As he invoked Americanism, King also infused it with elements of the African American tradition that had always been a largely unacknowledged part of the nation's ethos. As the civil rights leader and congressman from Georgia John Lewis was to note, King invited the entire nation into a black church and transformed the steps of the Lincoln Memorial into a pulpit. When King spoke, he created a kind of spiritual communion, making those who watched on the three national networks participants in the moral fervor, freedom songs, spirituals, and impassioned oratory of a civil rights mass meeting, one rich with energies bubbling up from the depths of African American cosmology.
He located the imperative for justice in the structure of the universe in a way that may yet provide guidance for our future.
King made clear in his speech that it was not a culmination: "1963 is not an end, but a beginning." His vision did not end with the transformed Americanism he so skillfully invoked at the Lincoln Memorial. "If we are to have peace on earth," he said on Christmas Eve 1967, "we must develop a world perspective." In the ensuing years, he took positions that many would label anti-American. His greatest act of courage may have been his boldness in challenging the Vietnam War, opposition that was in fact one of the better parts of the American tradition. And King was soon to confront forcefully the unfairness of an American economic system that left so many in poverty. In his too few remaining years he began to expand his vision far beyond the Americanism he had skillfully and strategically invoked in his "dream" speech.
Too little attention has been paid to King's emerging sense of interconnection in the years after the march. Earlier, from Birmingham, he had responded to the charge that he was an "outside agitator" by proclaiming "the interrelatedness of all communities," stating that, "Injustice anywhere is a threat to justice everywhere." After the march, King moved toward a fuller cosmology of unity, expanding upon the claims he'd made in Birmingham to say that, "We are caught in an inescapable network of mutuality tied into a single garment of destiny. Whatever affects one directly affects all indirectly." In 1967, he proclaimed, "It really boils down to this: that all life is interrelated."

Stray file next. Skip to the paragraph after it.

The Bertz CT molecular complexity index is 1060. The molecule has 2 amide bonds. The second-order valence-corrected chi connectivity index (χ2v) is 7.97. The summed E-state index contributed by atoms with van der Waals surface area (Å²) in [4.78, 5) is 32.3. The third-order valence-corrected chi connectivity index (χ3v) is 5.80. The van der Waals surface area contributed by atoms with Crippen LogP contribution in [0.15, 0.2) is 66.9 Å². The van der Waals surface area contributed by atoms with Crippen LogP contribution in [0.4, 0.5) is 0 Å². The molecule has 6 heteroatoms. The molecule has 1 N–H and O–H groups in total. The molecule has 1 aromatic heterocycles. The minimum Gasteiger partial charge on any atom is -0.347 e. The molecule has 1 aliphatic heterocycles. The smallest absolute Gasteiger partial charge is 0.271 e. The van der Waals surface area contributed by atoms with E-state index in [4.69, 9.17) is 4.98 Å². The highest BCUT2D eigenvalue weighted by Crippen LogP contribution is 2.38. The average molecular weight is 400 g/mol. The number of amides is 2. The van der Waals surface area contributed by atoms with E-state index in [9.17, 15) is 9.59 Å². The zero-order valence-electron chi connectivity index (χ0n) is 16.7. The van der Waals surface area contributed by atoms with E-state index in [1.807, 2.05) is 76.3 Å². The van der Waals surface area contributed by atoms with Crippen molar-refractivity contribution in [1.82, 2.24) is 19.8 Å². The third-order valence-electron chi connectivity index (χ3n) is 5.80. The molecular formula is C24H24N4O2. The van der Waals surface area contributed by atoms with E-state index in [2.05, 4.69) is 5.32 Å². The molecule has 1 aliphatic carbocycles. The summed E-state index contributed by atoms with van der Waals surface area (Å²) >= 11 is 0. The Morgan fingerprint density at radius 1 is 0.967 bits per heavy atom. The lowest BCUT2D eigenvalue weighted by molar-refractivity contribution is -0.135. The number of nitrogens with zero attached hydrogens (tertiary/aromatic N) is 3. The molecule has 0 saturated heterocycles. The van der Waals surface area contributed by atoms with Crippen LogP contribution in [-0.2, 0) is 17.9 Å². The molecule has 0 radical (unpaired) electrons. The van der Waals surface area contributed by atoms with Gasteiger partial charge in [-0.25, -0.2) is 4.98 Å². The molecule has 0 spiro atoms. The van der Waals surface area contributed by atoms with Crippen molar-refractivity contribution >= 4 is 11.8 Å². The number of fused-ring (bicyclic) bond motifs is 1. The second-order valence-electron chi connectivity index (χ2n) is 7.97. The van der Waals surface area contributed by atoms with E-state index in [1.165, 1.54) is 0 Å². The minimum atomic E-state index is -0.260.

He rejected the disaggregated worldview expressed by The New York Times editors who harshly criticized King's opposition to the Vietnam War for being hurtful to the "cause of Negro equality." The Times said that by "fusing … two public problems that are distinct and separate," King had "done a disservice to both."
King knew better. His vision connected racism with war and poverty, stressed the unity of peoples and movements around the planet, and recognized he interwoven nature of the universe, which he described as "the interrelated structure of all reality." King's view of existence as a "network of mutuality" should be recognized as an early expression of systems thinking and ecological consciousness. King's culminating vision not only linked social justice issues but created a cosmology of justice. He located the imperative for justice in the structure of the universe in a way that may yet provide guidance for our future.